Nearly half of all Americans believe they’re the best person they know

Almost half of all Americans believe they're the best person they know, a new survey suggests.

In a recent study of 2,000 U.S. residents, 81% said they believe that humankind is inherently good, and three in four (75%) believe they're fundamentally a good person.

But when asked how they would compare themselves to others in their life, 46% went a step further, admitting to a belief that they're "better" than everyone else they know.

The survey was conducted by OnePoll and commissioned by Behold Retreats, a wellness company that specializes in the therapeutic use of plant-based medicine to aid in personal and spiritual growth. 

Broken down by gender, female respondents were less likely to think of themselves as good (67% vs 86% of men), and more likely to believe that humanity is bad (20% vs 4% of men). 

Only 55% of Millennials believe in the goodness of humanity; respondents between the ages of 25 and 39 were also least likely to claim to be a good person (68%) and the most likely to say they "didn't think in terms of 'good' or 'bad'" (12%).

Across the entire panel, 72% admit to judging other people's behavior, while 61% also worry that they're being actively judged by others.

Respondents were most likely to say that a good person should be kind (49%), giving (45%), and friendly (41%) — but when asked to list which qualities they wished to have, respondents wanted to be more successful (38%) over anything else, even happiness (21%).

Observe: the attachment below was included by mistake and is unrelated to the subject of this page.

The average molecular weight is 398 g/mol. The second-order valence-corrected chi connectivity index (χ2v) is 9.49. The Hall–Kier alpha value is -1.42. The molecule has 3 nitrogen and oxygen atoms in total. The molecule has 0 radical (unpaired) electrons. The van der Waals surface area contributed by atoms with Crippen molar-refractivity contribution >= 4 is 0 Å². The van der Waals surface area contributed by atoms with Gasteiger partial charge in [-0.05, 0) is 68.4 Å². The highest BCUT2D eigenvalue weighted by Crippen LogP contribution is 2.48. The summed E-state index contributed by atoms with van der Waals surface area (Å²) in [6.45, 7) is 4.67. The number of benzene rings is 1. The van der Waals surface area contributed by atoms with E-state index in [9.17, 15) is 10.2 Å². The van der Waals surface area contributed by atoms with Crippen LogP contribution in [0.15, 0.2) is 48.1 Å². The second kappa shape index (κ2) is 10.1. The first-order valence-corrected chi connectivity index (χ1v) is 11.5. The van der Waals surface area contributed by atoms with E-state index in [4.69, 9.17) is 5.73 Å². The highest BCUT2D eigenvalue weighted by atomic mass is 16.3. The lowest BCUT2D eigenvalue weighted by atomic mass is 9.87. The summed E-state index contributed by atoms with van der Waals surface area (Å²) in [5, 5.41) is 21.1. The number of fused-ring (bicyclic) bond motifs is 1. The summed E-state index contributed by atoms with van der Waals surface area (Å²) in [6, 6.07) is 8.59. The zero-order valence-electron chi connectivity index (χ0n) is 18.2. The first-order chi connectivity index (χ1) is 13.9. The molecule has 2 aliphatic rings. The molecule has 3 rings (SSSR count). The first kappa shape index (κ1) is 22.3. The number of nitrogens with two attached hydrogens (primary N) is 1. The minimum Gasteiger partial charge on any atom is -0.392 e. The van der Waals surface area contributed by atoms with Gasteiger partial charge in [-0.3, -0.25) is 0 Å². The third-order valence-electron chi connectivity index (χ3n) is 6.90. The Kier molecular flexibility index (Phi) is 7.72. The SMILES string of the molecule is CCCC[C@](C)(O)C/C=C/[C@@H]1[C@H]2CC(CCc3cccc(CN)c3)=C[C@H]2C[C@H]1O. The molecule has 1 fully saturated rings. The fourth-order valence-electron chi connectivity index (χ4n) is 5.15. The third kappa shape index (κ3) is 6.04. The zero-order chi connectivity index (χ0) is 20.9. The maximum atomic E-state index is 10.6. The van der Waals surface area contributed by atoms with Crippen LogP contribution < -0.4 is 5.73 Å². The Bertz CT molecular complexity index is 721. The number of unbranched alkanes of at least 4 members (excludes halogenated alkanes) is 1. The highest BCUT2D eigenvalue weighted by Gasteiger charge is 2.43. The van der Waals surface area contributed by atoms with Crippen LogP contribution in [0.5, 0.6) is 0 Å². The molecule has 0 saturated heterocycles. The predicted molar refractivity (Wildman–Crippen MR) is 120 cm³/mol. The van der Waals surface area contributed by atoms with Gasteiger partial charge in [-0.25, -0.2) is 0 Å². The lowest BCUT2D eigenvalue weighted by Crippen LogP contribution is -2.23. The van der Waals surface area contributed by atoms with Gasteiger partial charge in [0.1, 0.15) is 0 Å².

"People still make the mistake of thinking that success precedes happiness, or that success and happiness come from the outside, but it doesn't." said Behold Retreats founder Jonathan de Potter. "Success and happiness are the natural result of doing the inner work to understand ourselves better, recognize our unique gifts and strengths, and aligning to our true purpose."


Currently, although 62% agree that everyone has the capacity to become a better person, only 43% believe they're doing everything they possibly can to better themselves.

Of the 74% who've engaged in self-improvement methods, 38% said that the methods they tried were initially successful — but only 22% said they were all successful in the long term.

Use of plant-based medicines was found to be one of the most effective measures (59%) among respondents, just behind more traditional methods like enrolling in classes (61%) or going to therapy (60%).

In fact, 82% expressed an interest in trying legalized plant-based psychedelics such as psilocybin (38%) or ayahuasca (34%). 

"Research from leading institutions such as Johns Hopkins has proven psychedelics to be safe and effective, but policy has yet to catch up," added de Potter. "As more people travel to legal destinations such as Costa Rica, Mexico, Netherlands, and Peru for a life-changing ayahuasca retreat or psilocybin retreat, it's comforting to know that among this survey's respondents, safety (84%) and expert guidance (67%) are top of mind."

Looking forward, respondents remain optimistic about the future: 68% are confident that their life is going in the right direction, and 61% are similarly confident that humanity is progressing in the same way,